Connecting Youth To Nature
Youth are the future, which makes teaching them about the environment and their relationship to nature a top priority for educators. Those who learn about the importance of environmental stewardship can have positive impacts on local, state, national, and global environments. Teaching youth about nature can be accomplished through letting kids participate in active play outside, field journaling, starting a backyard garden, and taking your family on nature walks.
Outdoor play is an excellent which allows youth the opportunity to explore, play, and invent. It is recommended that children be outside for at least one hour a day to encourage active play. Play is beneficial for the growth of the whole child to include physical, emotional, social, and intellectual development. Active play outside can increase curiosity while encouraging a desire to remain outdoors, connecting youth to nature.
You can get your children involved outdoors by introducing them to field journals that focus on birds, bugs, or plant identification. The first step to field journaling is picking an item to observe and start investigating. Utilize as many senses as possible so get a close-up view, touch, and smell what you are observing. The following are fund activities to complete as a family:
- Bird Blind – Sit quietly and observe birds. Record the birds colors, size, pattern of flight, and sounds.
- I Spy Spiders – Search for spider webs and sketch the different spiders in your backyard. Bark and Leaf Rubbings – blindfold children and have them find a tree. Have them take bark, twig and leaf rubbings, sketch the tree and describe it in detail (ID it in a guide book later).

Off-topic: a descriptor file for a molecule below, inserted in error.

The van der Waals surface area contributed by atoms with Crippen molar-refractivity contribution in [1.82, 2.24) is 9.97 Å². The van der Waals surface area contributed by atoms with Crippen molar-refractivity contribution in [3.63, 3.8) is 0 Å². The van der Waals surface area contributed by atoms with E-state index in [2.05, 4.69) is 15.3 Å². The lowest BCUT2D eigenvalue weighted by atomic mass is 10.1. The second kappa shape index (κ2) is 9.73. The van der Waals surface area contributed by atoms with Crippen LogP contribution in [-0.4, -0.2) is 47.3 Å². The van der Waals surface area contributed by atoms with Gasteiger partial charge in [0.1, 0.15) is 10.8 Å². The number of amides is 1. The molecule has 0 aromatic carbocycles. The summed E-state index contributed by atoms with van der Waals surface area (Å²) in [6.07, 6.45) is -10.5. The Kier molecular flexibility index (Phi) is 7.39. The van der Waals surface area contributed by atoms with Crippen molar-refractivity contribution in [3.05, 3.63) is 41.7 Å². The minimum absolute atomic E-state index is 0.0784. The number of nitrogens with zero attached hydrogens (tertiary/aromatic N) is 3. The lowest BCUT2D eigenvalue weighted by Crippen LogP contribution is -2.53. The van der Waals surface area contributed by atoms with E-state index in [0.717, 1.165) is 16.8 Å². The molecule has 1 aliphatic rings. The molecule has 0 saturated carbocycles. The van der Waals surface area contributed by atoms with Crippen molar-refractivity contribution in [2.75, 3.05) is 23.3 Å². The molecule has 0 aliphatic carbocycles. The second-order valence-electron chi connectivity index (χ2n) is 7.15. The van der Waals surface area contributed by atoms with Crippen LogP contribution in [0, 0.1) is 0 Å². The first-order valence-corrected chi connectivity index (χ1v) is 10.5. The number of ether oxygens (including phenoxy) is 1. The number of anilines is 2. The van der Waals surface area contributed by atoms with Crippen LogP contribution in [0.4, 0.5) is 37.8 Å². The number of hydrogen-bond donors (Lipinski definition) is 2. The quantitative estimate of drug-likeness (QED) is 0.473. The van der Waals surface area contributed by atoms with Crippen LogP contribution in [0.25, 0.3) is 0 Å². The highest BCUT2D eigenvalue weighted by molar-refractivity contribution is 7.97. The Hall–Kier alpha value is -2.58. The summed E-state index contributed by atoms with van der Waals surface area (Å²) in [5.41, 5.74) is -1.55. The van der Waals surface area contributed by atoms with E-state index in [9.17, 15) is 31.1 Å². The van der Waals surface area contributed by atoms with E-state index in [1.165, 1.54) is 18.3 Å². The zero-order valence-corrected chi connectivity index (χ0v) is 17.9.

- Nature’s Poem—Have your child find a quiet place to sit alone and write down what they see hear, smell, and feel. Afterwards, have your child write a poem about their experience.
Having a backyard garden teaches life skills to include patience, responsibility, and independence. Academic lessons such as soil science, seasons, and plant science can be taught while gardening. Planting a garden provides a full sensory experience which engages youth in their backyard environment. Gardens teach the importance of conserving Earth’s limited resources and is a great way to demonstrate that food can grow and be eaten from your backyard. By growing a garden, youth can also learn green practices such as ways to compost, use of biological pest controls, and better treatment of their land.
Taking your family on a nature walk is good for the mind, body, and soul. Being in nature has been shown to improve mental health. Spending quality time outdoors can reduce stress, open up your senses to your surroundings, and improve your sensory perception. Walking provides your family with an opportunity to exercise together. Walking on nature trails provides the perfect opportunity to work out. Walking with your family is a great
One of the best ways to get your kids outside is to lead by example, play with your kids outside and show them that the great outdoors is an adventure waiting to happen.